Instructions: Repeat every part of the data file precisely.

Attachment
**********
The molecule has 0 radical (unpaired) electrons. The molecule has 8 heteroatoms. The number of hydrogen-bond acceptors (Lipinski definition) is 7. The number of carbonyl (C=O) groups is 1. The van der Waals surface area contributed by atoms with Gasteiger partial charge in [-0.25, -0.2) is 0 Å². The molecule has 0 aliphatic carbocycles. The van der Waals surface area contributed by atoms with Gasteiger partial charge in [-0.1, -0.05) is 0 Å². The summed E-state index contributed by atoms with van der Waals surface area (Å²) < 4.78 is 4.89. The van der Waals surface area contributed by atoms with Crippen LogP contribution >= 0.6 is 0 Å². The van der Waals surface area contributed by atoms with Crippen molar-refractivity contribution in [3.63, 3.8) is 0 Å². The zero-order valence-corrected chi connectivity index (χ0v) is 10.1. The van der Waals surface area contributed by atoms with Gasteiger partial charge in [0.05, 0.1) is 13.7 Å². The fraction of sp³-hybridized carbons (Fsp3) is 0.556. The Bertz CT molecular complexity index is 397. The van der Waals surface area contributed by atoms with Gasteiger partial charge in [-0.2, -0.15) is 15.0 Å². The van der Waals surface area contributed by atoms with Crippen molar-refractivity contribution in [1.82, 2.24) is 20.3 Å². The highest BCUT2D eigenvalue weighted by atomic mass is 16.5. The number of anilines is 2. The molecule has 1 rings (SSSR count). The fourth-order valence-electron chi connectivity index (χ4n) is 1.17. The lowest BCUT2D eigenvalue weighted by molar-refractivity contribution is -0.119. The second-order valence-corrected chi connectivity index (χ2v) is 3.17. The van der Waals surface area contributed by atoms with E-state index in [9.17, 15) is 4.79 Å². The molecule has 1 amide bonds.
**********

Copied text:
The molecule has 0 radical (unpaired) electrons. The molecule has 8 heteroatoms. The number of hydrogen-bond acceptors (Lipinski definition) is 7. The number of carbonyl (C=O) groups is 1. The van der Waals surface area contributed by atoms with Gasteiger partial charge in [-0.25, -0.2) is 0 Å². The molecule has 0 aliphatic carbocycles. The van der Waals surface area contributed by atoms with Gasteiger partial charge in [-0.1, -0.05) is 0 Å². The summed E-state index contributed by atoms with van der Waals surface area (Å²) < 4.78 is 4.89. The van der Waals surface area contributed by atoms with Crippen LogP contribution >= 0.6 is 0 Å². The van der Waals surface area contributed by atoms with Crippen molar-refractivity contribution in [3.63, 3.8) is 0 Å². The zero-order valence-corrected chi connectivity index (χ0v) is 10.1. The van der Waals surface area contributed by atoms with Gasteiger partial charge in [0.05, 0.1) is 13.7 Å². The fraction of sp³-hybridized carbons (Fsp3) is 0.556. The Bertz CT molecular complexity index is 397. The van der Waals surface area contributed by atoms with Gasteiger partial charge in [-0.2, -0.15) is 15.0 Å². The van der Waals surface area contributed by atoms with Crippen molar-refractivity contribution in [1.82, 2.24) is 20.3 Å². The highest BCUT2D eigenvalue weighted by atomic mass is 16.5. The number of anilines is 2. The molecule has 1 rings (SSSR count). The fourth-order valence-electron chi connectivity index (χ4n) is 1.17. The lowest BCUT2D eigenvalue weighted by molar-refractivity contribution is -0.119. The second-order valence-corrected chi connectivity index (χ2v) is 3.17. The van der Waals surface area contributed by atoms with E-state index in [9.17, 15) is 4.79 Å². The molecule has 1 amide bonds.